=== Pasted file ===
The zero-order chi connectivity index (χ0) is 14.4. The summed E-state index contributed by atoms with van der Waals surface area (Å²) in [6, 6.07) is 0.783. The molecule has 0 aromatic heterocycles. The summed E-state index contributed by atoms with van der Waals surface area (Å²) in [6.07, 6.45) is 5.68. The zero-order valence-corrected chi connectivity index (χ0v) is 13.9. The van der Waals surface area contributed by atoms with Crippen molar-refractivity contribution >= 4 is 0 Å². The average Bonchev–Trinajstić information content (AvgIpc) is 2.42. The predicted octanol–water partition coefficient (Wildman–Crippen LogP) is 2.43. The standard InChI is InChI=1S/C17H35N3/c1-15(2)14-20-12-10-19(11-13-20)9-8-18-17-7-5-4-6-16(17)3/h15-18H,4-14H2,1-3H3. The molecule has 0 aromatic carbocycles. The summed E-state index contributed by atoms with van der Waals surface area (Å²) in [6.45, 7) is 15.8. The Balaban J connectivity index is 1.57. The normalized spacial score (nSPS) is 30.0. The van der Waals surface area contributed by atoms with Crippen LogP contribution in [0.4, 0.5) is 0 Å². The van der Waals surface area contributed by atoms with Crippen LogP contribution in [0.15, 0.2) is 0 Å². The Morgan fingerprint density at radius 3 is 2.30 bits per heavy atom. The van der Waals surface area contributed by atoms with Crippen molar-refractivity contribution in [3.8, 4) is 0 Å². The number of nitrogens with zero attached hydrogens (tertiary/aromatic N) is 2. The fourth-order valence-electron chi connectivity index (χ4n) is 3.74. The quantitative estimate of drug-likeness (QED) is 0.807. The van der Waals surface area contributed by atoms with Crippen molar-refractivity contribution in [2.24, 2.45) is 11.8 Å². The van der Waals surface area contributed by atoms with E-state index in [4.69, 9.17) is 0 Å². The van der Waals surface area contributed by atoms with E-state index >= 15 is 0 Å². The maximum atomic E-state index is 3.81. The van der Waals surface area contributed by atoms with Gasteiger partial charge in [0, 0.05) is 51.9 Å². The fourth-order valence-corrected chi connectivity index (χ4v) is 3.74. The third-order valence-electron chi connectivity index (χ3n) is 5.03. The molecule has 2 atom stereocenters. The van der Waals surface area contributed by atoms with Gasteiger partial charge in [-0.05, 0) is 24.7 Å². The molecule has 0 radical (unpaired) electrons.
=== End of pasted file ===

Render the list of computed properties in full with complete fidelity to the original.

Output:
The zero-order chi connectivity index (χ0) is 14.4. The summed E-state index contributed by atoms with van der Waals surface area (Å²) in [6, 6.07) is 0.783. The molecule has 0 aromatic heterocycles. The summed E-state index contributed by atoms with van der Waals surface area (Å²) in [6.07, 6.45) is 5.68. The zero-order valence-corrected chi connectivity index (χ0v) is 13.9. The van der Waals surface area contributed by atoms with Crippen molar-refractivity contribution >= 4 is 0 Å². The average Bonchev–Trinajstić information content (AvgIpc) is 2.42. The predicted octanol–water partition coefficient (Wildman–Crippen LogP) is 2.43. The standard InChI is InChI=1S/C17H35N3/c1-15(2)14-20-12-10-19(11-13-20)9-8-18-17-7-5-4-6-16(17)3/h15-18H,4-14H2,1-3H3. The molecule has 0 aromatic carbocycles. The summed E-state index contributed by atoms with van der Waals surface area (Å²) in [6.45, 7) is 15.8. The Balaban J connectivity index is 1.57. The normalized spacial score (nSPS) is 30.0. The van der Waals surface area contributed by atoms with Crippen LogP contribution in [0.4, 0.5) is 0 Å². The van der Waals surface area contributed by atoms with Crippen LogP contribution in [0.15, 0.2) is 0 Å². The Morgan fingerprint density at radius 3 is 2.30 bits per heavy atom. The van der Waals surface area contributed by atoms with Crippen molar-refractivity contribution in [3.8, 4) is 0 Å². The number of nitrogens with zero attached hydrogens (tertiary/aromatic N) is 2. The fourth-order valence-electron chi connectivity index (χ4n) is 3.74. The quantitative estimate of drug-likeness (QED) is 0.807. The van der Waals surface area contributed by atoms with Crippen molar-refractivity contribution in [2.24, 2.45) is 11.8 Å². The van der Waals surface area contributed by atoms with E-state index in [4.69, 9.17) is 0 Å². The van der Waals surface area contributed by atoms with E-state index >= 15 is 0 Å². The maximum atomic E-state index is 3.81. The van der Waals surface area contributed by atoms with Gasteiger partial charge in [0, 0.05) is 51.9 Å². The fourth-order valence-corrected chi connectivity index (χ4v) is 3.74. The third-order valence-electron chi connectivity index (χ3n) is 5.03. The molecule has 2 atom stereocenters. The van der Waals surface area contributed by atoms with Gasteiger partial charge in [-0.05, 0) is 24.7 Å². The molecule has 0 radical (unpaired) electrons.